• acknowledges not only that authority exists, but that male authority is of fundamental importance for the proper functioning of society at every level, from the family to the national government. Without strong male authority, exercised with competence and love, things naturally fall apart. With this authority, men, women and children can live as they ought.
  • promotes what is commonly called the traditional view of male-female relations: premarital chastity, male headship of the household, female emphasis on childrearing and maintenance of the household, and the importance of bearing and properly raising children.
  • holds that we ought to honor our parents and, more generally, the ways of our people.
  • does not suicidally demand that the people be tolerant and inclusive of a disruptive influx of foreigners, but instead looks on the nation as a people and an order that are good and are therefore to be preserved.
  • is intolerant of, and seeks to control, crime, vice, perversion, ugliness and the like.
  • recognizes that part of our Western heritage is freedom, provided that it is an ordered freedom under God and the civil law.
  • limits government, out of an understanding that government officials have a natural tendency to gain and abuse power, and that since government has a monopoly on the legitimate use of force, the growth of government is a fundamental threat against which we must guard. This view does not contradict the legitimacy of authority, because all legitimate authority has limits, beyond which it becomes tyrannical and therefore invalid.
  • uses the law to punish criminals, with the death penalty when appropriate, rather than to satisfy procedural and bureaucratic regulations, or to promote liberalism.
  • regards the nation and its history as fundamentally good, and does not seek radical change. Change is for the purpose of incremental improvement, not the radical overturning of imaginary fundamental injustices.
  • holds that freedom and equality are not (contra liberalism) the primary social goods, and that they become destructive forces when not subordinated to other, more fundamental goods, such as honoring God.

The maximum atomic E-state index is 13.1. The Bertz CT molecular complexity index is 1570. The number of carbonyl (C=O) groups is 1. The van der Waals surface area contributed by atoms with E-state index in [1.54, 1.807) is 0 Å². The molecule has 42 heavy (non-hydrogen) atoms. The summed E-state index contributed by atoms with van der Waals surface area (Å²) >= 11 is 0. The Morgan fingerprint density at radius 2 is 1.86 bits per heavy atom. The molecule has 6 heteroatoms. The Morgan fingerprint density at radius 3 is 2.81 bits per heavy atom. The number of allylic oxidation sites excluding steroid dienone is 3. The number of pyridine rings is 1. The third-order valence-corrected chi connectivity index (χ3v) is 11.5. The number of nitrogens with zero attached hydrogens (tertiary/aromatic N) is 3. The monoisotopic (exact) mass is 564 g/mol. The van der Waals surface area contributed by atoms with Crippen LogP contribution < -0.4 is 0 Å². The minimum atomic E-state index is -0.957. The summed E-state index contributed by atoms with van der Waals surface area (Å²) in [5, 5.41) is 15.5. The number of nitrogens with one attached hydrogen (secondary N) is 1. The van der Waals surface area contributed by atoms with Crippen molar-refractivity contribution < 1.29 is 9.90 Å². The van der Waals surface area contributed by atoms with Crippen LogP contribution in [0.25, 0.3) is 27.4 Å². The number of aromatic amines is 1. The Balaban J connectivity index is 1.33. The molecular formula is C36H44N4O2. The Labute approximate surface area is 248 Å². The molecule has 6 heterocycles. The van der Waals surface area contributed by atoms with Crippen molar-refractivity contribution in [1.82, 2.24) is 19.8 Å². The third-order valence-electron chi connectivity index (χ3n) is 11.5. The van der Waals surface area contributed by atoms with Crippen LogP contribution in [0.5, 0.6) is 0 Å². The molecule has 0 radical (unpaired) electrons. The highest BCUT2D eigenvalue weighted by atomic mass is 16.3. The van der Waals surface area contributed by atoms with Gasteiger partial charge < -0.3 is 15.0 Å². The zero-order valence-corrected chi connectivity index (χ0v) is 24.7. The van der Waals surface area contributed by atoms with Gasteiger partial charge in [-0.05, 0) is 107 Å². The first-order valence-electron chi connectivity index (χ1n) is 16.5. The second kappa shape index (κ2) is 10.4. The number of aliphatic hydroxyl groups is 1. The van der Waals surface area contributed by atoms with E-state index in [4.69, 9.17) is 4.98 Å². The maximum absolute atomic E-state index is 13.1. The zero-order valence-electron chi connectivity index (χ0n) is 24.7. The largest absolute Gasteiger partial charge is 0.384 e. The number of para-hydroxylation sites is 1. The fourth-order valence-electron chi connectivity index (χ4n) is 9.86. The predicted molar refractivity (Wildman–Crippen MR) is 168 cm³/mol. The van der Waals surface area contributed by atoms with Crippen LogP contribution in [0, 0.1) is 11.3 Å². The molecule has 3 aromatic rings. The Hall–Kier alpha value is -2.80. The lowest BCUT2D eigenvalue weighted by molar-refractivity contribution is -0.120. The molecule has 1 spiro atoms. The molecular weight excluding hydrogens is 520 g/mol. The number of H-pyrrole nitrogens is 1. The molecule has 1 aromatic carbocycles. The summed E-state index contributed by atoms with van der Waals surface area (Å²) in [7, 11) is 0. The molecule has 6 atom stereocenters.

Continue reading

How to Become an American Traditionalist, Part Eight: Finding the Teachers of Wisdom

[Part OnePart Two.   Part ThreePart Four.  Part FivePart SixPart Seven.]

Recall from the previous parts that traditionalism reconnects man with the wisdom of his ancestors, that the most important wisdom is to acknowledge God, and that intuition is the foundation of wisdom. Recall also that man also needs revelation and personal repentance in order to be wise, and that once he has begun to repent of liberalism he is ready to find teachers of wisdom.

Once you have repented of your participation in the modern system, and once you understand the general framework for attaining knowledge of the most basic truths, where exactly can you go to begin learning the true order of the world and the traditions of your people? This learning generally cannot be had in the formal educations offered by schools, colleges and universities. With the existence of occasional exceptions acknowledged, American schools generally do not teach the wisdom of the ages or American tradition, or at best, they only teach them as just one set of options among many equally-valid (and therefore equally-invalid) options. Under the rule of modernism, believing the truth about the order of being is generally thoughtcrime.

Traditionalism must therefore be learned through unofficial channels. Continue reading

How to Become an American Traditionalist, Part Seven: Responding to the Intuitive Skeptic

[Part OnePart Two.   Part ThreePart FourPart FivePart Six.]

We’ve been saying that traditionalism reconnects man with the wisdom of his ancestors, that the most important wisdom is to acknowledge God, and that intuition is the foundation of wisdom. But what about the liberal who refuses to acknowledge the order of being?